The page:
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I have a simple Grails application that needs to make a periodic call to an external web service several times during a user's session (while the use the interface).

I'd like to cache this web service response, but the results from the service change about every few days, so I'd like to cache it for a short time (perhaps daily refreshes).

The Grails cache plugin doesn't appear to support "time to live" implementations so I've been exploring a few possible solutions. I'd like to know what plugin or programatic solution would best solve this problem.

Example:

BuildConfig.groovy

plugins{
    compile ':cache:1.0.0'
}

MyController.groovy

def getItems(){
    def items = MyService.getItems()
    [items: items]
}

MyService.groovy

@Cacheable("itemsCache")
class MyService {
    def getItems() {
        def results

        //expensive external web service call

        return results
    }
}

UPDATE

There were many good options. I decided to go with the plugin approach that Burt suggested. I've included a sample answer with minor changes to above code example to help others out wanting to do something similar. This configuration expires the cache after 24 hours.

BuildConfig.groovy

plugins{
    compile ':cache:1.1.7'
    compile ':cache-ehcache:1.0.1'
}

Config.groovy

grails.cache.config = {
    defaultCache {
        maxElementsInMemory 10000
        eternal false
        timeToIdleSeconds 86400
        timeToLiveSeconds 86400
        overflowToDisk false
        maxElementsOnDisk 0
        diskPersistent false
        diskExpiryThreadIntervalSeconds 120
        memoryStoreEvictionPolicy 'LRU'
     }
 }
share|improve this question
    
Using the latest cache plugin, you can't expire it: "Since there is no way to configure "time to live" with this plugin, all cached items have no timeout and remain cached until either the JVM restarts (since the backing store is in-memory) or the cache is partially or fully cleared (by calling a method or action annotated with @CacheEvict or programmatically)." –  Gregg Feb 12 '13 at 23:04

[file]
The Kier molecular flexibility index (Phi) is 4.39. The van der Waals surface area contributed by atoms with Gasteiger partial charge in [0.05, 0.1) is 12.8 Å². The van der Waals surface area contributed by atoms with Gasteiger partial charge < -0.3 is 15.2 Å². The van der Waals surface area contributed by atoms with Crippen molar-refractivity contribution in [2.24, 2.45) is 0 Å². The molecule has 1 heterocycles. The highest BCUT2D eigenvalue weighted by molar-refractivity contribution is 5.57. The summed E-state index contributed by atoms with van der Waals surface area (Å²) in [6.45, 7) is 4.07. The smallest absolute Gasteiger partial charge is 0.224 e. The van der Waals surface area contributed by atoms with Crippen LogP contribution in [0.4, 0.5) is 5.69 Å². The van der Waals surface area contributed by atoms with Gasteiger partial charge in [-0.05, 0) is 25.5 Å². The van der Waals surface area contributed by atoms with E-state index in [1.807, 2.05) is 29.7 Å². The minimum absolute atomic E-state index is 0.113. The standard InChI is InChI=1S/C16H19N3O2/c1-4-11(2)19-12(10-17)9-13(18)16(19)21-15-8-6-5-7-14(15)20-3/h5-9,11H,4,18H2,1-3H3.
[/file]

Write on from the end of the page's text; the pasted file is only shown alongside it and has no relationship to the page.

That said, you could have a cron job that hits a web service that uses @CacheEvict. It's a work around, at least. –  Gregg Feb 12 '13 at 23:05
1  
Yes, I've considered that approach. To take that a step further, Quartz could replace cron to keep everything within the application. I wish the cache plugin acted more like the spring cache plugin though. –  arcdegree Feb 13 '13 at 1:09

3 Answers 3

up vote 10 down vote accepted

The core plugin doesn't support TTL, but the Ehcache plugin does. See http://grails-plugins.github.com/grails-cache-ehcache/docs/manual/guide/usage.html#dsl

The http://grails.org/plugin/cache-ehcache plugin depends on http://grails.org/plugin/cache but replaces the cache manager with one that uses Ehcache (so you need both installed)

share|improve this answer
    
need both installed.. saved my day! –  sanya Feb 3 at 18:09

From the grails-cache unit tests(Look for timeToLiveSeconds), I see that you can configure caching at the cache level, not per method call or similar. Using this method, you would configure the settings for grails.cache.config.

You would create a dedicated cache with your time-to-live settings and then reference it in your service.

share|improve this answer
    
Yes, this is one way I've found to do it, however this plugin is deprecated. From the docs: "This plugin is no longer maintained. It has been superseded by the Cache plugin which is developed and supported by SpringSource." –  arcdegree Feb 12 '13 at 20:53
    
I believe the tests are actually setting configuration that is not supported, as part of the test. –  Ken Liu Dec 27 '13 at 21:53

A hack/workaround would be to use a combination of @Cacheable("itemsCache") and @CacheFlush("itemsCache").

Tell the getItems() method to cache the results.

@Cacheable("itemsCache")
def getItems() {
}

and then another service method to flush the cache, which you can call frequently from a Job.

@CacheFlush("itemsCache")
def flushItemsCache() {}
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